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A Closer Look at The Patek Philippe 1953 Heures Universelles Ref 2523

Patek Philippe 1953 Heures Universelles Ref 2523

With the advent of smartphones (and our reluctance to take a step without them) we all have access to the time, 24 hours a day, 7 days a week. Watches have gone from an everyday necessity to an optional fashionable accessory- if we’re wearing a watch, there’s a 10% chance we’ve chosen it to keep the time and a 90% chance we’ve chosen it to match our outfit. Step back 50 or 60 years, and the opposite was true. If you wanted to be on time, a watch was necessary (unless you were super-talented and able to track the hour by the sun, of course). That’s not to say they couldn’t look nice as well – most of the watches crafted in the first half of the 20th century would put today’s equivalents to shame. Which may, in part, explain the huge demand for antique timepieces.

Over the past couple of decades, there’s been an ever-increasing appetite for rare and antique watches that’s stimulated the auction market and inspired a growing community of watch-hunters. The brand that, more than any other, has fed this trend is Patek Philippe, a Geneva-based luxury watchmaker that’s been keeping the elite in premium, exquisitely crafted (not to mention ludicrously expensive) watches for the past 180 years. Want examples? Try the 1932 Patek Henry Graves Supercomplication, which sold for auction in 2014 for a staggering (and record-breaking $24 million). Or the 1943 Patek Stainless-Steel Ref. 1518, which fetched $11.1 in 2016. Or even the 1943 Gold Chronograph Ref. 1527, which managed to pull in $5.7 in 1943. If these all sound too expensive for your tastes, you could always consider the Patek 1953 Heures Universelles Ref 2523- a steal at just $2.9 million. Tempted? Before you hand over the cash, let’s take a closer look.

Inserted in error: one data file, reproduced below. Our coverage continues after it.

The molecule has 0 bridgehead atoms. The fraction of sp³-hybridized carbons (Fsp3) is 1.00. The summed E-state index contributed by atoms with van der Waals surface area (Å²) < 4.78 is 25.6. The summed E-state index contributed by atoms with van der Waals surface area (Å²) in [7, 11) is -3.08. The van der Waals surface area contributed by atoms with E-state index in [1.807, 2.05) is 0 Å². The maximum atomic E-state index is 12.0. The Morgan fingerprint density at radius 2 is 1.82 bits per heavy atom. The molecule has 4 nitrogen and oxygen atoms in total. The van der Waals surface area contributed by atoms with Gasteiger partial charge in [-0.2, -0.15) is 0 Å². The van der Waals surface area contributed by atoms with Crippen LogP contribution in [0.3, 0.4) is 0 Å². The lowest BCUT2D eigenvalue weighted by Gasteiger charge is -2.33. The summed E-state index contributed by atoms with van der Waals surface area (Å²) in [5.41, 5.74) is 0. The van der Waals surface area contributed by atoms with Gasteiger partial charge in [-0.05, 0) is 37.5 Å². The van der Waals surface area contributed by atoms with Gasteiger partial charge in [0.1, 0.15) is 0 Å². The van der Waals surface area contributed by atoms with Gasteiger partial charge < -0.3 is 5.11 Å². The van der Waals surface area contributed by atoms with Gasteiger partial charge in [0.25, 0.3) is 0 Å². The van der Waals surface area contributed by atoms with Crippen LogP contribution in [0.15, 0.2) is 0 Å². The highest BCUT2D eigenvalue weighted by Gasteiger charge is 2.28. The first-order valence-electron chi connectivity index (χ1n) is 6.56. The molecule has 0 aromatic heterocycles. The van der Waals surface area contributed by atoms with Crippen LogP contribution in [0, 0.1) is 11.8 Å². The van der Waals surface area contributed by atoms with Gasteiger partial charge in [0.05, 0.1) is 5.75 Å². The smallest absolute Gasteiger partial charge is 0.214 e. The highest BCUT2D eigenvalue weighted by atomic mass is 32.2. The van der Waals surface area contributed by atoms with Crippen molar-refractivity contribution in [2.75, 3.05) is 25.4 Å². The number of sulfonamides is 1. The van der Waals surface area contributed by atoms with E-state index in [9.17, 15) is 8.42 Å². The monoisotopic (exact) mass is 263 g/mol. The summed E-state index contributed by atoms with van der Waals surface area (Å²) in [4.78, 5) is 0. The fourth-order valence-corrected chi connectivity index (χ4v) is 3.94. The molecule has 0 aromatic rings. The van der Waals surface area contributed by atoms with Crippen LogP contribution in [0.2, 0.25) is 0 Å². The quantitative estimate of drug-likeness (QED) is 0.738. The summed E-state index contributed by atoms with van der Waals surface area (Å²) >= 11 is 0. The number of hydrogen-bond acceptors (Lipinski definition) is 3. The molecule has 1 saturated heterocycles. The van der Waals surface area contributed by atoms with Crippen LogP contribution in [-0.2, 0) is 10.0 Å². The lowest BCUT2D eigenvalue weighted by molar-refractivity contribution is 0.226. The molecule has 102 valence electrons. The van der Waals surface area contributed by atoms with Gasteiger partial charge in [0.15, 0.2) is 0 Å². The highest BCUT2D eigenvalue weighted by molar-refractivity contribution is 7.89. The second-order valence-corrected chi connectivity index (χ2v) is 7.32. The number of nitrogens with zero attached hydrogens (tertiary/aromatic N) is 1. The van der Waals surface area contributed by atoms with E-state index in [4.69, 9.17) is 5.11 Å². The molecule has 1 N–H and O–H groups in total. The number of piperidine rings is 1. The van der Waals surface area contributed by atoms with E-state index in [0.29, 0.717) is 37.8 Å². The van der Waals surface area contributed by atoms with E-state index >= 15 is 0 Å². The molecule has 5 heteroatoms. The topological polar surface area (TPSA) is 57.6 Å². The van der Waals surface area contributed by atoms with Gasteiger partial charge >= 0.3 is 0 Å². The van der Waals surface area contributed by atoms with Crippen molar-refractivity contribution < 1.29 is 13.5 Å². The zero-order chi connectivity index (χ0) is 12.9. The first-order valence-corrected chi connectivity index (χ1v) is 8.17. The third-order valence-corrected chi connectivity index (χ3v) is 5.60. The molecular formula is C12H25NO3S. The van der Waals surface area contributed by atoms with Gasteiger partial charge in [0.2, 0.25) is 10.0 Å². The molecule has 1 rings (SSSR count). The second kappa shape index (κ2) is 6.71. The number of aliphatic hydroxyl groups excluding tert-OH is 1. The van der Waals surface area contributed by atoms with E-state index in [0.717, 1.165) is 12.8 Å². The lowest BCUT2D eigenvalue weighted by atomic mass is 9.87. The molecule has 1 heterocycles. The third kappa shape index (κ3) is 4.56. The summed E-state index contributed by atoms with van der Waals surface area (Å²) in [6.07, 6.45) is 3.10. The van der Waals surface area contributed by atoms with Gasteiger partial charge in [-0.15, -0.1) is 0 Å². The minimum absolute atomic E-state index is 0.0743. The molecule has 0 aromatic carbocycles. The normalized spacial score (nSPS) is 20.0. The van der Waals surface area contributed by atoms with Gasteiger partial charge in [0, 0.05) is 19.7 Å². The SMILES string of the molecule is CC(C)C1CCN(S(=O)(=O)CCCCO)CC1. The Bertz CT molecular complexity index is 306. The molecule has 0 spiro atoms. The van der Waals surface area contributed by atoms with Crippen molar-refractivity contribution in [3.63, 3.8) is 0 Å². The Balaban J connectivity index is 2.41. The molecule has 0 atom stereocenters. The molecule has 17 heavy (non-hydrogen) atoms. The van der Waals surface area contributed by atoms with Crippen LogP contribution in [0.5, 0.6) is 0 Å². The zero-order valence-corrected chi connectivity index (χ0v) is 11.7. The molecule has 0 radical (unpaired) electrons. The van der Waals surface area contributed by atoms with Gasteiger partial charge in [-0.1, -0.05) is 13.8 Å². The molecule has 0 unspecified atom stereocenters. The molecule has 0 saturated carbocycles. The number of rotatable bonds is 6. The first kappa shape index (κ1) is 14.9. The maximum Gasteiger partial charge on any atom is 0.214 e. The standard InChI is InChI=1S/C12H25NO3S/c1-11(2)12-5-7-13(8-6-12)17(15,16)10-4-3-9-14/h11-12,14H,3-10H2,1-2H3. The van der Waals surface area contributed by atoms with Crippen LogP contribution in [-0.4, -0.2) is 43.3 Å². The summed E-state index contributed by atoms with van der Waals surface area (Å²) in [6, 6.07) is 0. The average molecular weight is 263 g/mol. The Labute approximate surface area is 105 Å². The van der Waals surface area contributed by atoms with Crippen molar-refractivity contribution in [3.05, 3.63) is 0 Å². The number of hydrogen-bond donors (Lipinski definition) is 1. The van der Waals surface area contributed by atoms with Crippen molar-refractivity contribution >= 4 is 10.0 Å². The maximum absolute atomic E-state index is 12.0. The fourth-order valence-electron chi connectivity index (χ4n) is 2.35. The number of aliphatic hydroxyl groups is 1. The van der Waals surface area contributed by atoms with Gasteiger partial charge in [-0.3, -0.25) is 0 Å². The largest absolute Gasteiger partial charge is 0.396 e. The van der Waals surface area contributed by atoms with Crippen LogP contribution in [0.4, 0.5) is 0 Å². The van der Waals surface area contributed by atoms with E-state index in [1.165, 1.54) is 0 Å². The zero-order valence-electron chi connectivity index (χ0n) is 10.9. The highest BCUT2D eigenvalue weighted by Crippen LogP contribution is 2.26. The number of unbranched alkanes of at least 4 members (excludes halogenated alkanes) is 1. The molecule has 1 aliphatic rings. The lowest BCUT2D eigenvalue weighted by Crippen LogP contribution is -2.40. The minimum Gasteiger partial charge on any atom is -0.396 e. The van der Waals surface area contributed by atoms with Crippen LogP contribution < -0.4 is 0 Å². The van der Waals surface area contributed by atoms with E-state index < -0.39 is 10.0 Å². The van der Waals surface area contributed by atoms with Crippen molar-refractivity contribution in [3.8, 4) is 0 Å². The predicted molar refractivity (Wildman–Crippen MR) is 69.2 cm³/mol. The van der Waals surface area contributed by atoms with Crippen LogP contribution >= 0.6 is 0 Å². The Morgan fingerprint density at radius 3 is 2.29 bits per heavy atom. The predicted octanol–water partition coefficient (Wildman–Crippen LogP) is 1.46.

The History of the 1953 Heures Universelles Ref 2523

Before immersing ourselves in the technicalities of the Heures Universelles Ref 2523, it’s important to understand a little of its genesis. In the late 19th century, people began traveling in ways (and to extents) they never had before. Great, you may think. Nothing to broaden the mind like a bit of travel. Which is all well and good, but suddenly, the world was facing a new problem: with each region having its own local time zone, how were these newly mobile citizens to tell the time? Fortunately, for every problem, there’s a solution, and in this instance, the man to the rescue was one Sandford Fleming, a Canadian Railway engineer who made the handy suggestion of creating a universal time system in which the globe was divided into 24 time zones. His recommendation caught on, and soon, we had Greenwich Mean Time and all the deviations thereof. Clocks were reset, and the world carried on- except for watchmakers, that is, who were having a little trouble in figuring out how to adapt.